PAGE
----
Laura E. Adkins

Moonrise Over Israel: Reflecting on Tragedy From Tel Aviv

DSC_1013 I have not been able to bring myself to write anything at length about the horrendous attack on the Jewish people that is currently taking place in our homeland for many reasons. The night that Naftali Fraenkel, Gilad Shaar, and Eyal Yifrach were murdered in cold blood for being Jews in the wrong place at the wrong time, less than 15 miles away (and on the same “wrong” side of the 1949 armistice line), I was nestled safely in a sleeping bag chatting idly with friends. Though the news of the kidnapping saddened and enraged me, it was a pain made visceral only by the injustice of it all, by virtue of the fact that those kidnapped were young Jews not so very different from myself. The first shabbat and week after the boys were kidnapped I spent in Tel Aviv, where The World Cup was a bigger topic of conversation than the Chatufim; after all, in Israel, kidnappings and bombings and being terrorized by your neighbors are nothing novel. In Jerusalem, where I spent the second Shabbat, the grief was more tangible. But even still, the atmosphere was not one of despair, but of hope; at Shira Hadesha where I attended services on Shabbat, it was if the prayers and songs of the hundreds of voices were willing the boys home and the terror to retreat. At the rally last night in Rabin Square in Tel Aviv, thousands of us sang and prayed and screamed and laughed and cried together, urged God and the universe to hear our cries. But alas, as the Jewish people know all too well, determination and strength are not always sufficient to save the individual lives of even the most righteous among us. When I learned the news this evening, I was utterly crushed and heartbroken. Though of course there has been speculation, no one truly fathomed that this could be the outcome; using children as bargaining chips, that Hamas is capable of. Murdering children in cold blood? That was simply inconceivable. The greatest tragedy is that these three boys, who were active members of their community and all actively involved in making the world a better place, were ripped from it by those who wish only to see it burn. But there is another tragedy that will come upon us if we do not act, and that tragedy will be letting their deaths scare us into submission to the will of the enemy. Grief is often described as hanging in the air like a thick wet blanket, but that is not how the Jewish people deal with their grief. The night that the three boys were murdered, a beautiful full moon was illuminated in the night sky. The Jewish people mark Rosh Chodesh, or each new moon, as a time of celebration; though the history of our people has been filled with that which is great and terrible, even in periods of utter darkness, we have kept the faith that the new moon will come and that life and our people will march forward. The coming weeks and months and years will not be easy for the Jewish people or for the families and friends of those murdered; it will not be easy for those living in Israel and the West Bank whose lives will indubitably be impacted by increased tensions and escalating violence between Israel and the Palestinian unity government as a result of Hamas involvement in this atrocity. However, all who love peace must stand strong, must not lose hope, must urge the Israeli and United States governments in particular to seek justice by all means necessary. We must remember, above all, that though the darkness is casting an ugly shadow over the world today, those who seek peace and love, not fear and hate, will ultimately arise victorious.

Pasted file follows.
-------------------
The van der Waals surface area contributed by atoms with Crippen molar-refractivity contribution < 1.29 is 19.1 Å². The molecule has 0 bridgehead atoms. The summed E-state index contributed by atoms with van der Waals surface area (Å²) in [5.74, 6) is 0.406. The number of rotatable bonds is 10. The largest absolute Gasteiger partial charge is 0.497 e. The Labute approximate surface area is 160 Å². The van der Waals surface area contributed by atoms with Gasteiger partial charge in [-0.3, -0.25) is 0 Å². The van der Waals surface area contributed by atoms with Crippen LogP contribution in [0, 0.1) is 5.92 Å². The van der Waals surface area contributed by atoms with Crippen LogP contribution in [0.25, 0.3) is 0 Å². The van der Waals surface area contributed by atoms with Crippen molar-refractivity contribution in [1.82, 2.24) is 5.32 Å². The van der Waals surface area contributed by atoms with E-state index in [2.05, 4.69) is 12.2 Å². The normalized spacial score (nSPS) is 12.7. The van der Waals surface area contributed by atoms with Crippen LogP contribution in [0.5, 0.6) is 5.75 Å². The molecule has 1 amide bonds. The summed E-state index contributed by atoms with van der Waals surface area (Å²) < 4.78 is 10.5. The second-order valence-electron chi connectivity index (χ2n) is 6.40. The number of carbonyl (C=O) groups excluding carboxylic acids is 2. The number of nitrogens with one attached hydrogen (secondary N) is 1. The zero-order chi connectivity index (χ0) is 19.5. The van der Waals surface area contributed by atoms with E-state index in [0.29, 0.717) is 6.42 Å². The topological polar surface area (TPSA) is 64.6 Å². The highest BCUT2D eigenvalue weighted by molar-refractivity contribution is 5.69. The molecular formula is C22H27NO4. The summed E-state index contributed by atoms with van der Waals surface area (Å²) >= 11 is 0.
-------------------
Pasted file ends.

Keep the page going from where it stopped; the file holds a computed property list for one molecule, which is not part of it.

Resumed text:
About the Author
Laura E. Adkins is JTA’s Opinion Editor. She was previously Deputy Opinion Editor at the Forward, where she wrote about data, Orthodoxy, kosher wine, and built interactive maps. Laura has also served as the editor of Jewish Insider and an assistant blogs editor at The Times of Israel. Her writing has appeared in the New York Times, SELF, the New York Observer and elsewhere.
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